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Abstract: FR-PO682

Prescribed Chinese Herbal Medicine, Shen Ping Decoction, Blocks Activation of Human Mesangial Cells Induced by Different Pathogenic Mechanisms

Session Information

Category: Glomerular

  • 1001 Glomerular: Basic/Experimental Immunology and Inflammation

Authors

  • Zhang, Xianwen, Longhua Hospital Affiliated to Shanghai University of Traditional Chinese Medicine, Shanghai, China
  • Huang, Zhi qiang, University of Alabama at Birmingham , Birmingham, Alabama, United States
  • Wang, Lin, Longhua Hospital Affiliated to Shanghai University of Traditional Chinese Medicine, Shanghai, China
  • Hall, Stacy D., UAB, Birmingham, Alabama, United States
  • Julian, Bruce A., University of Alabama at Birmingham , Birmingham, Alabama, United States
  • Chen, Yiping, longhua hospital, SHANGHAI, China
  • Novak, Jan, University of Alabama at Birmingham , Birmingham, Alabama, United States
Background

Mesangioproliferative glomerular diseases are characterized by increased proliferation of mesangial cells (MC), often due to the activation by PDGF and/or angiotensin II (AII). Shen Ping decoction (SP), an herbal medicine, has been prescribed to treat IgA nephropathy (IgAN) in China for decades; SP treatment effectively reduces proteinuria and stabilizes renal function. To investigate the pharmaceutical mechanisms of SP, we assessed the effects of SP in our model of primary human MC using MC activators PDGF-BB or AII.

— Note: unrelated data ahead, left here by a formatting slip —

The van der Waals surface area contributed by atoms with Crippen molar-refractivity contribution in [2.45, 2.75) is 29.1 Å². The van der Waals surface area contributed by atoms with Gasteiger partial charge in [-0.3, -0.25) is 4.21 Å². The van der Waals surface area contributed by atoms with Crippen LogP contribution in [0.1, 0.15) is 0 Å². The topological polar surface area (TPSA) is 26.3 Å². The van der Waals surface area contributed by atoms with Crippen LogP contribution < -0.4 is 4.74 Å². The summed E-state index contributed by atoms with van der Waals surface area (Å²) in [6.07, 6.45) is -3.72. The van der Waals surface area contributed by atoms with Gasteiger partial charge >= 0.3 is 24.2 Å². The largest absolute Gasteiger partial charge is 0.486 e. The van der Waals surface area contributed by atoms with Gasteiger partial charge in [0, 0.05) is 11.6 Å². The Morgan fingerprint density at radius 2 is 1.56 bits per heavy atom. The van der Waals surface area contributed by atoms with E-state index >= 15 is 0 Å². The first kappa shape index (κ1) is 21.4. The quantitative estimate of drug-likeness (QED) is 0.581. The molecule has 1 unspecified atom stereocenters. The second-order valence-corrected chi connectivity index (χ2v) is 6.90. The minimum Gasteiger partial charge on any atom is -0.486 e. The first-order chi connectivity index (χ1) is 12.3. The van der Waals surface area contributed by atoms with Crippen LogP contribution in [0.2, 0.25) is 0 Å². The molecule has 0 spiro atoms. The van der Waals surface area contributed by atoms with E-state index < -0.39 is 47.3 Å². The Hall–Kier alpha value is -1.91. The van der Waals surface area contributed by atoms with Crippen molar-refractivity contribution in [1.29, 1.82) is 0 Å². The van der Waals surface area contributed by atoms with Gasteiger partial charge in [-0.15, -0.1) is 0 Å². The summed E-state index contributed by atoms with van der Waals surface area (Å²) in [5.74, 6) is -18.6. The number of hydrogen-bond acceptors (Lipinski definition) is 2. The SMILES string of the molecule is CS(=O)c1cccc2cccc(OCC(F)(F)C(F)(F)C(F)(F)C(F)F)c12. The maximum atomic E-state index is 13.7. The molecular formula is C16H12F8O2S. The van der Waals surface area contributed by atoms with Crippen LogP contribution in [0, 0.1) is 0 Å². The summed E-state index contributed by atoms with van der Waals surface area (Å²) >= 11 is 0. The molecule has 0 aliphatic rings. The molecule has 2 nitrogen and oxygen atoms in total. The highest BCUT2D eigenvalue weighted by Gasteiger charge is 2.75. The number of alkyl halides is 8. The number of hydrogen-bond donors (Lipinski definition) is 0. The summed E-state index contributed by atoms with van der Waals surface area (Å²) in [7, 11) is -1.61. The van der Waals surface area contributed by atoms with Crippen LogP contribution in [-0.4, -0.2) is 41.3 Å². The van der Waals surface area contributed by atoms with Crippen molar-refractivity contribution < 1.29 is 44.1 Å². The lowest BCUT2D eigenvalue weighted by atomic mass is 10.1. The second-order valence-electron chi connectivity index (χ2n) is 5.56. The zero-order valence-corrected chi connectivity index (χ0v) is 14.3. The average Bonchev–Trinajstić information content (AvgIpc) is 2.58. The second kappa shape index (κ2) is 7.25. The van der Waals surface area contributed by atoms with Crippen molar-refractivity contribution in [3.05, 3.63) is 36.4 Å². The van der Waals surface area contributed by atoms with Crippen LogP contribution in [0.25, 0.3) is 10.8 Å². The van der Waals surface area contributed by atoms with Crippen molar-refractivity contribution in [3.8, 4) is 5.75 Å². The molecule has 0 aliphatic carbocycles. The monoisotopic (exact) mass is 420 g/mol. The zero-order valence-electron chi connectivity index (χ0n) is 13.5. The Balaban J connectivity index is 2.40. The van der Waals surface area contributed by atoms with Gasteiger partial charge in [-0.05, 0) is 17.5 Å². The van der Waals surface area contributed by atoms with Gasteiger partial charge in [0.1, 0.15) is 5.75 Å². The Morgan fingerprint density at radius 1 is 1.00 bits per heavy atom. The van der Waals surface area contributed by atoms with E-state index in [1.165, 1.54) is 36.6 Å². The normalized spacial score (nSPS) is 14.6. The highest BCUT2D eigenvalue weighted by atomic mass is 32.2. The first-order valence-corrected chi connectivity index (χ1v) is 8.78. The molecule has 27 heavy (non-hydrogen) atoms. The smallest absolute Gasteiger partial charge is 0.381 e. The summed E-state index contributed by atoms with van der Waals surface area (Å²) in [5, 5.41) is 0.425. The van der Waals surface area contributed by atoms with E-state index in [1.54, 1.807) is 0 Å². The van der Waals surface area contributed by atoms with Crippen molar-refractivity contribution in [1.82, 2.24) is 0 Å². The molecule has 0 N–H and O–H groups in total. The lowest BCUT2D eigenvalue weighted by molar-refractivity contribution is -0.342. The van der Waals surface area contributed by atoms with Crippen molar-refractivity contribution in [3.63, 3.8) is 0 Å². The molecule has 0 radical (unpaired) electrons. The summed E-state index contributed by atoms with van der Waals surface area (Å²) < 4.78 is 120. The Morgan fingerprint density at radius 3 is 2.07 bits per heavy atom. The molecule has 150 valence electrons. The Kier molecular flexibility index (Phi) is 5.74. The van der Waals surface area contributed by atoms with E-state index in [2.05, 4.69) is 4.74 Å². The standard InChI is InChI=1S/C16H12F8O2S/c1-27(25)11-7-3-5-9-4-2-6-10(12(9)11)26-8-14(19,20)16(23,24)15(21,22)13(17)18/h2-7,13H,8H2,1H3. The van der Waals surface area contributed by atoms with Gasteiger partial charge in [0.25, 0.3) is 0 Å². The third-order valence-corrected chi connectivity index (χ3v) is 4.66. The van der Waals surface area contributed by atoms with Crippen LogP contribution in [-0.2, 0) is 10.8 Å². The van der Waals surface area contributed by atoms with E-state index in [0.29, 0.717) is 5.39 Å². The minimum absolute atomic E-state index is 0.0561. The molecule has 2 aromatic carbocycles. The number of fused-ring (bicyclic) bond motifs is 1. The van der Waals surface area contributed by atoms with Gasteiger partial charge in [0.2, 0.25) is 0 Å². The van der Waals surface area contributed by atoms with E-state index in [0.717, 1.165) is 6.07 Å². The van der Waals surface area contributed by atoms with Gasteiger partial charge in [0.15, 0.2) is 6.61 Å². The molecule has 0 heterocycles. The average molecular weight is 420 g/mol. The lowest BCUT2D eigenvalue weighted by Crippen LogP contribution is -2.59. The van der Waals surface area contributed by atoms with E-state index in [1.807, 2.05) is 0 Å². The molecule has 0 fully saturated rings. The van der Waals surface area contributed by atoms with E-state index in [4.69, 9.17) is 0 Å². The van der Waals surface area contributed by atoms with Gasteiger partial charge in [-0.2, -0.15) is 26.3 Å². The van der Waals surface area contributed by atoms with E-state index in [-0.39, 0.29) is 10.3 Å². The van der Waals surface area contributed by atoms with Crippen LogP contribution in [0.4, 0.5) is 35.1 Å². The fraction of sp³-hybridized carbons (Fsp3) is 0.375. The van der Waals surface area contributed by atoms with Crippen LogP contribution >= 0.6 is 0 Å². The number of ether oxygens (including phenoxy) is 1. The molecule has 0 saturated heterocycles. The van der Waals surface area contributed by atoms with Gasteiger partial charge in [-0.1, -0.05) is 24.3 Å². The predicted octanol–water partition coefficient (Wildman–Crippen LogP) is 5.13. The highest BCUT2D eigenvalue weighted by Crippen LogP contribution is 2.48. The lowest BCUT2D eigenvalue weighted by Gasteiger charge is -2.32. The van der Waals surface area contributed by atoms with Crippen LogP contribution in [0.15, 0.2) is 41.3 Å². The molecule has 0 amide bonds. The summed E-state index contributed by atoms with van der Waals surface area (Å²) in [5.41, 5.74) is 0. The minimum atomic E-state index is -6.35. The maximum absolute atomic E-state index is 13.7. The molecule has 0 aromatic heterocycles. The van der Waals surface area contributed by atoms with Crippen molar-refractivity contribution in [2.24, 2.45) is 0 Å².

Methods

MCs were treated using PDGF-BB for 15 min with or without SP. Phosphorylation of PDGF receptor-β (PGDFR-β), its down-stream signaling, and a TAM-family kinase Axl were assessed by Western blotting using MC lysates. Binding of biotylated PDGF-BB to its receptor was measured with or without SP. Cellular proliferation was determined using BrdU uptake. MCs were also treated with AII for 15 min with or without SP and transactivation of EGFR by AII was assessed.

Results

SP inhibited proliferation of MCs induced by PDGF-BB in a dose-dependent manner. SP blocked binding of PDGF to its receptor, thus inhibiting phosphorylation of PDGFR-β. Activation of down-stream signaling, including phosphorylation of ERK1/2 and AKT, was also blocked by SP. Moreover, SP inhibited PDGF-induced transactivation of TAM-family kinase Axl. Phosphorylation of EGFR in MCs was activated by AII treatment and was inhibited by SP in a dose-dependent manner. Activation of EGFR down-stream signaling, including ERK1/2 and AKT, was also inhibited.

Conclusion

Chinese herbal medicine SP blocked MC activation induced by PDGF-BB or AII through inhibition of multiple signaling pathways. These findings thus explain some of the mechanisms of SP treatment to benefit patients with IgAN.

Funding

  • NIDDK Support